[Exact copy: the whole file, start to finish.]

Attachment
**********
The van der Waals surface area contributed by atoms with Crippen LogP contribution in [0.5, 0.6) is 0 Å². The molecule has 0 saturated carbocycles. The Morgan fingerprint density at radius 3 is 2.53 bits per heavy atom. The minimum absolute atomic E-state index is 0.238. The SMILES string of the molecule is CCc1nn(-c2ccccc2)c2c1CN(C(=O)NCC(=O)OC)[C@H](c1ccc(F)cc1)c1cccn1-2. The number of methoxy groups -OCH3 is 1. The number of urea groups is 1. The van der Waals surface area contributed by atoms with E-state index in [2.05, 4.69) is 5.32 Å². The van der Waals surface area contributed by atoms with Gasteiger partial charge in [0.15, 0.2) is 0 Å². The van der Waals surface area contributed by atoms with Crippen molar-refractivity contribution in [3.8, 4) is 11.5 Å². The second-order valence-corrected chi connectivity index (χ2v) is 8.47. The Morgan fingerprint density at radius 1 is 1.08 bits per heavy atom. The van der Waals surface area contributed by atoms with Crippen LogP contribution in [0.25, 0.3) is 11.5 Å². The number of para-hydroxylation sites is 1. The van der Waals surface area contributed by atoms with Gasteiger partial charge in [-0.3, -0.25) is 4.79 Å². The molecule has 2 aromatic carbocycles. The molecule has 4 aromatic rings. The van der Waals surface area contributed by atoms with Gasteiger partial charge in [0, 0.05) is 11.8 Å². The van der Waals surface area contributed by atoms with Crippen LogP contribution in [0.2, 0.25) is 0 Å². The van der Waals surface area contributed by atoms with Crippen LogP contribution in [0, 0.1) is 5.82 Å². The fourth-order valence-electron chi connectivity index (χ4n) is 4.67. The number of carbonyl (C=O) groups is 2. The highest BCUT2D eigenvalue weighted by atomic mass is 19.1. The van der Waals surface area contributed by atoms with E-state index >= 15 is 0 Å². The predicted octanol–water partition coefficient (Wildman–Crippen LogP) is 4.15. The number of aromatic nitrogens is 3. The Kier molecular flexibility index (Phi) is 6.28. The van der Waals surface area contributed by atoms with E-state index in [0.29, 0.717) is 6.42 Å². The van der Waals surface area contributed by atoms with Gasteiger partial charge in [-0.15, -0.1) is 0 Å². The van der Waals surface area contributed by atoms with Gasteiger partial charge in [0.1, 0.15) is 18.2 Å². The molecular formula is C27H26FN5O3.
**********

The van der Waals surface area contributed by atoms with Crippen LogP contribution in [0.5, 0.6) is 0 Å². The molecule has 0 saturated carbocycles. The Morgan fingerprint density at radius 3 is 2.53 bits per heavy atom. The minimum absolute atomic E-state index is 0.238. The SMILES string of the molecule is CCc1nn(-c2ccccc2)c2c1CN(C(=O)NCC(=O)OC)[C@H](c1ccc(F)cc1)c1cccn1-2. The number of methoxy groups -OCH3 is 1. The number of urea groups is 1. The van der Waals surface area contributed by atoms with E-state index in [2.05, 4.69) is 5.32 Å². The van der Waals surface area contributed by atoms with Gasteiger partial charge in [0.15, 0.2) is 0 Å². The van der Waals surface area contributed by atoms with Crippen molar-refractivity contribution in [3.8, 4) is 11.5 Å². The second-order valence-corrected chi connectivity index (χ2v) is 8.47. The Morgan fingerprint density at radius 1 is 1.08 bits per heavy atom. The van der Waals surface area contributed by atoms with Crippen LogP contribution in [0.25, 0.3) is 11.5 Å². The number of para-hydroxylation sites is 1. The van der Waals surface area contributed by atoms with Gasteiger partial charge in [-0.3, -0.25) is 4.79 Å². The molecule has 2 aromatic carbocycles. The molecule has 4 aromatic rings. The van der Waals surface area contributed by atoms with Gasteiger partial charge in [0, 0.05) is 11.8 Å². The van der Waals surface area contributed by atoms with Crippen LogP contribution in [0.2, 0.25) is 0 Å². The van der Waals surface area contributed by atoms with Crippen LogP contribution in [0, 0.1) is 5.82 Å². The fourth-order valence-electron chi connectivity index (χ4n) is 4.67. The number of carbonyl (C=O) groups is 2. The highest BCUT2D eigenvalue weighted by atomic mass is 19.1. The van der Waals surface area contributed by atoms with E-state index >= 15 is 0 Å². The predicted octanol–water partition coefficient (Wildman–Crippen LogP) is 4.15. The number of aromatic nitrogens is 3. The Kier molecular flexibility index (Phi) is 6.28. The van der Waals surface area contributed by atoms with E-state index in [0.29, 0.717) is 6.42 Å². The van der Waals surface area contributed by atoms with Gasteiger partial charge in [-0.15, -0.1) is 0 Å². The van der Waals surface area contributed by atoms with Gasteiger partial charge in [0.1, 0.15) is 18.2 Å². The molecular formula is C27H26FN5O3.